The Triumph of Music over Time: Handel and Charles Clay’s Musical Clocks

Handel House Museum, 25 Brook Street, London

Event location:
Handel & Hendrix in London, 25 Brook Street
When:Event passed!
It was on
Wed 20th Nov 2013 to
Sun 23rd Feb 2014

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Where:Handel House Museum, 25 Brook Street, London W1K 4HB
Map:Map & Nearby
Times:Tuesday, Wednesday, Friday, Saturday: 10.00 - 18.00 Thursday: 10.00 - 20.00; Sunday: 12noon - 18.00
Admission:2013: £6 adults; £5.00 concessions; £2 children
2014: £6.50 adults; £5.50 concessions; £2 children

About the event

The Handel House Museum will open a new exhibition celebrating Handel’s collaboration with Royal clockmaker Charles Clay. In the 1730s Handel provided music for a series of clocks created by watch and clockmaker Charles Clay. These beautiful machines, which incorporated automata, paintings, sculptures, furniture and gold and silver work by some of the finest artisans in London at the time, also included chimes and pump organs that played extended musical excerpts from popular operas and sonatas.

Yorkshire man Charles Clay trained as a machine watchmaker and established himself in The Strand, London in the 1720s until his death in 1740. In 1723 he was appointed Clockmaker to His Majesty’s Board of Works and in 1731 he supplied the clock over the gateway at St James’s Palace, now located at Hampton Court Palace.

London was celebrated for horology; clock and watch making were firmly established in England by 1700 and serviced a wide-ranging export trade. Demand extended to major European cities and English clockmakers settled in order to meet the increased demand for fashionable time pieces. Musical clocks were a much vaunted commodity and Charles Clay was one of many watchmakers who built exquisite musical timepieces and automata. Tickets were sold to the public to hear and see these creations and so it was natural for clockmakers to include popular tunes of the day.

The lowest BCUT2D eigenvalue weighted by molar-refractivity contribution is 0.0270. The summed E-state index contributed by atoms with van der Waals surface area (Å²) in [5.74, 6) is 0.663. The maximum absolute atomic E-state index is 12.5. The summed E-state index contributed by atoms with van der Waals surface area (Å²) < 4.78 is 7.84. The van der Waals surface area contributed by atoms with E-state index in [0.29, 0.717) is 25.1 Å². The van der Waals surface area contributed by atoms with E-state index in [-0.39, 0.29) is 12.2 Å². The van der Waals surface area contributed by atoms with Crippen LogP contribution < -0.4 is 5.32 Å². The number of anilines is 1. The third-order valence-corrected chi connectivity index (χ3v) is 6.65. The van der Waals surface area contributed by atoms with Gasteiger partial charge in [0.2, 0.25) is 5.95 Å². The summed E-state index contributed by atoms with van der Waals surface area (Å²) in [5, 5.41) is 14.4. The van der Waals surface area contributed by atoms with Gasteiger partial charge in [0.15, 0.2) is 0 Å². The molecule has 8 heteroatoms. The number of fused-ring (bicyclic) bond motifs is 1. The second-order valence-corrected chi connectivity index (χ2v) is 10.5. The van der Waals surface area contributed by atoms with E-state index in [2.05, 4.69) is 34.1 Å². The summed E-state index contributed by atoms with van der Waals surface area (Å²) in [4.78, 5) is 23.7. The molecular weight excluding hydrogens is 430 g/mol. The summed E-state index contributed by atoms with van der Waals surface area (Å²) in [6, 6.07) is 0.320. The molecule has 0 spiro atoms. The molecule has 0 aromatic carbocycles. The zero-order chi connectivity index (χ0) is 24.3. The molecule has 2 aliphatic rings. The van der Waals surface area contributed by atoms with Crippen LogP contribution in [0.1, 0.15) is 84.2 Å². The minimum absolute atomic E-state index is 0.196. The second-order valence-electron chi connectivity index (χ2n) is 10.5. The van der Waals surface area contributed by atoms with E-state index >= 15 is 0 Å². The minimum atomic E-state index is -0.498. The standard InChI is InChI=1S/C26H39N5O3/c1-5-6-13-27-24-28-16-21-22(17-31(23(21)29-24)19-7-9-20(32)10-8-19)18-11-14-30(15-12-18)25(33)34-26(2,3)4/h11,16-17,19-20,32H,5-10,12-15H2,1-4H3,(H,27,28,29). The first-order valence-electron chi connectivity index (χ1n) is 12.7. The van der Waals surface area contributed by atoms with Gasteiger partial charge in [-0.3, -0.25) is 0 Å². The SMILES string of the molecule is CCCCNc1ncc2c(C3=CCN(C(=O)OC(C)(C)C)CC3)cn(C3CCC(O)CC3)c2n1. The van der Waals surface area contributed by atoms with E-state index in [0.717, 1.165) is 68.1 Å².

Charles Clay asked Handel if he would provide music for his inventions and Handel put together a collection of '10 Tunes for Clay’s Musical Clock'. Transcribed in the hand of his amanuensis John Christopher Smith, the collection features arrangements of arias from operas Ottone, Sosarme and Arianna and were played on a pump organ mechanism. The level of detail in the musical interpretation demonstrates that these clocks provided an extraordinarily accurate rendering of the composer’s original intentions and could be considered to be an early form of recording.

This exhibition provides the opportunity to view a Clay clock from the Birmingham Museum and Art Gallery in an intimate Georgian setting which recalls the context in which such new inventions were originally viewed in the clockmaker’s own home. It will be joined by a gilt bronze relief from another Clay clock on loan from the V&A, and a manuscript of Handel’s clock tunes from the British Library.

In addition a recording of the music from a Clay clock in a private collection demonstrates the earliest ‘recordings’ of Handel’s music made during his lifetime.

The exhibition is kindly supported by the A.C.H.Crisford Charitable Foundation.

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